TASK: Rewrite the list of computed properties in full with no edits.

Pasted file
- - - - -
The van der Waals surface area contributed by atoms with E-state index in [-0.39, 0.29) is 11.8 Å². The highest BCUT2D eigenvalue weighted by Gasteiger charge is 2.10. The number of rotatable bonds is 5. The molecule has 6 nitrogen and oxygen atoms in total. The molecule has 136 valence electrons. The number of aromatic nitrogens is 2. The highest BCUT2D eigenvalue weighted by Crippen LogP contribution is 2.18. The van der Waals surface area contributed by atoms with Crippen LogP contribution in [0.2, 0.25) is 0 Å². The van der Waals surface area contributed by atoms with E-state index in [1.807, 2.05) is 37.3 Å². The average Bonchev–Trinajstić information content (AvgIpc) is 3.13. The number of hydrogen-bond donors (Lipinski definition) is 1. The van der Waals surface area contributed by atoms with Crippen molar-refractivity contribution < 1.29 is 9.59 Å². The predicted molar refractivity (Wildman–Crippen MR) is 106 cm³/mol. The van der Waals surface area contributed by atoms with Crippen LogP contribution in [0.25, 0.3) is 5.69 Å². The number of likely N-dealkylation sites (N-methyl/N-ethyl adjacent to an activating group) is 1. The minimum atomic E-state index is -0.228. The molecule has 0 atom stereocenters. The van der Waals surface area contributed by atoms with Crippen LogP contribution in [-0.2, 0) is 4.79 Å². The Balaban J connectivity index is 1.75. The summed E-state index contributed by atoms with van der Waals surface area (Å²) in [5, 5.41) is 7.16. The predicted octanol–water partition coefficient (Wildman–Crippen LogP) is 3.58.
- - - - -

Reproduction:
The van der Waals surface area contributed by atoms with E-state index in [-0.39, 0.29) is 11.8 Å². The highest BCUT2D eigenvalue weighted by Gasteiger charge is 2.10. The number of rotatable bonds is 5. The molecule has 6 nitrogen and oxygen atoms in total. The molecule has 136 valence electrons. The number of aromatic nitrogens is 2. The highest BCUT2D eigenvalue weighted by Crippen LogP contribution is 2.18. The van der Waals surface area contributed by atoms with Crippen LogP contribution in [0.2, 0.25) is 0 Å². The van der Waals surface area contributed by atoms with E-state index in [1.807, 2.05) is 37.3 Å². The average Bonchev–Trinajstić information content (AvgIpc) is 3.13. The number of hydrogen-bond donors (Lipinski definition) is 1. The van der Waals surface area contributed by atoms with Crippen molar-refractivity contribution < 1.29 is 9.59 Å². The predicted molar refractivity (Wildman–Crippen MR) is 106 cm³/mol. The van der Waals surface area contributed by atoms with Crippen LogP contribution in [0.25, 0.3) is 5.69 Å². The number of likely N-dealkylation sites (N-methyl/N-ethyl adjacent to an activating group) is 1. The minimum atomic E-state index is -0.228. The molecule has 0 atom stereocenters. The van der Waals surface area contributed by atoms with Crippen LogP contribution in [-0.2, 0) is 4.79 Å². The Balaban J connectivity index is 1.75. The summed E-state index contributed by atoms with van der Waals surface area (Å²) in [5, 5.41) is 7.16. The predicted octanol–water partition coefficient (Wildman–Crippen LogP) is 3.58.